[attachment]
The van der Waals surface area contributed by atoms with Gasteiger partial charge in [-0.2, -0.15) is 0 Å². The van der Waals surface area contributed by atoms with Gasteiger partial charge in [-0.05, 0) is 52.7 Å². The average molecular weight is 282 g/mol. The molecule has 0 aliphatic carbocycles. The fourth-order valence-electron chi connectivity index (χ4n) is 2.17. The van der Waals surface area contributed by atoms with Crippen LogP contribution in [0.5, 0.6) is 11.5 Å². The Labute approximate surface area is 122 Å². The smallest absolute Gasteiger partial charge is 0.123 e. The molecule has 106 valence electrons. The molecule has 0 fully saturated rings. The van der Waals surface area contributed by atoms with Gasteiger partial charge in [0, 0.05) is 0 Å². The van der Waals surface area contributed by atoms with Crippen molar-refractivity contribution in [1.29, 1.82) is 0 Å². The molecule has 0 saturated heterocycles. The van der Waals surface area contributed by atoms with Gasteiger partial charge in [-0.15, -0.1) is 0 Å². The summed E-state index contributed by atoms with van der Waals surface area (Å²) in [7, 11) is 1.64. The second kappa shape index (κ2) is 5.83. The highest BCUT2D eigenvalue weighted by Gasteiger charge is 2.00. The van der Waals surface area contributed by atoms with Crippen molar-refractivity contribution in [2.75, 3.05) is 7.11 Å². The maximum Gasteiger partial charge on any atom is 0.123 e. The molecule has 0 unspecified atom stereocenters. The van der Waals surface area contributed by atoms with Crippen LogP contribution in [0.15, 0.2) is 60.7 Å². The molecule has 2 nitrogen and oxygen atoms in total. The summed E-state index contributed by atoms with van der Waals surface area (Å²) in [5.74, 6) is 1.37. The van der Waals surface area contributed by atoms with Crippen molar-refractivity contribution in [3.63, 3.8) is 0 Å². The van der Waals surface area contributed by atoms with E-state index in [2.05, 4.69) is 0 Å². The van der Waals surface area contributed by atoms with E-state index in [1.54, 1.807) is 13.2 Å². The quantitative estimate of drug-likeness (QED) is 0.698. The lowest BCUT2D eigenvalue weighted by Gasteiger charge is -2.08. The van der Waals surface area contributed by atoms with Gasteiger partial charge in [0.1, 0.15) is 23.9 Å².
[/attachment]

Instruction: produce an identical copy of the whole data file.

The van der Waals surface area contributed by atoms with Gasteiger partial charge in [-0.2, -0.15) is 0 Å². The van der Waals surface area contributed by atoms with Gasteiger partial charge in [-0.05, 0) is 52.7 Å². The average molecular weight is 282 g/mol. The molecule has 0 aliphatic carbocycles. The fourth-order valence-electron chi connectivity index (χ4n) is 2.17. The van der Waals surface area contributed by atoms with Crippen LogP contribution in [0.5, 0.6) is 11.5 Å². The Labute approximate surface area is 122 Å². The smallest absolute Gasteiger partial charge is 0.123 e. The molecule has 106 valence electrons. The molecule has 0 fully saturated rings. The van der Waals surface area contributed by atoms with Gasteiger partial charge in [0, 0.05) is 0 Å². The van der Waals surface area contributed by atoms with Crippen molar-refractivity contribution in [1.29, 1.82) is 0 Å². The molecule has 0 saturated heterocycles. The van der Waals surface area contributed by atoms with Gasteiger partial charge in [-0.15, -0.1) is 0 Å². The summed E-state index contributed by atoms with van der Waals surface area (Å²) in [7, 11) is 1.64. The second kappa shape index (κ2) is 5.83. The highest BCUT2D eigenvalue weighted by Gasteiger charge is 2.00. The van der Waals surface area contributed by atoms with Crippen molar-refractivity contribution in [2.75, 3.05) is 7.11 Å². The maximum Gasteiger partial charge on any atom is 0.123 e. The molecule has 0 unspecified atom stereocenters. The van der Waals surface area contributed by atoms with Crippen LogP contribution in [0.15, 0.2) is 60.7 Å². The molecule has 2 nitrogen and oxygen atoms in total. The summed E-state index contributed by atoms with van der Waals surface area (Å²) in [5.74, 6) is 1.37. The van der Waals surface area contributed by atoms with Crippen molar-refractivity contribution in [3.63, 3.8) is 0 Å². The van der Waals surface area contributed by atoms with E-state index in [2.05, 4.69) is 0 Å². The van der Waals surface area contributed by atoms with E-state index in [1.54, 1.807) is 13.2 Å². The quantitative estimate of drug-likeness (QED) is 0.698. The lowest BCUT2D eigenvalue weighted by Gasteiger charge is -2.08. The van der Waals surface area contributed by atoms with Gasteiger partial charge in [0.1, 0.15) is 23.9 Å².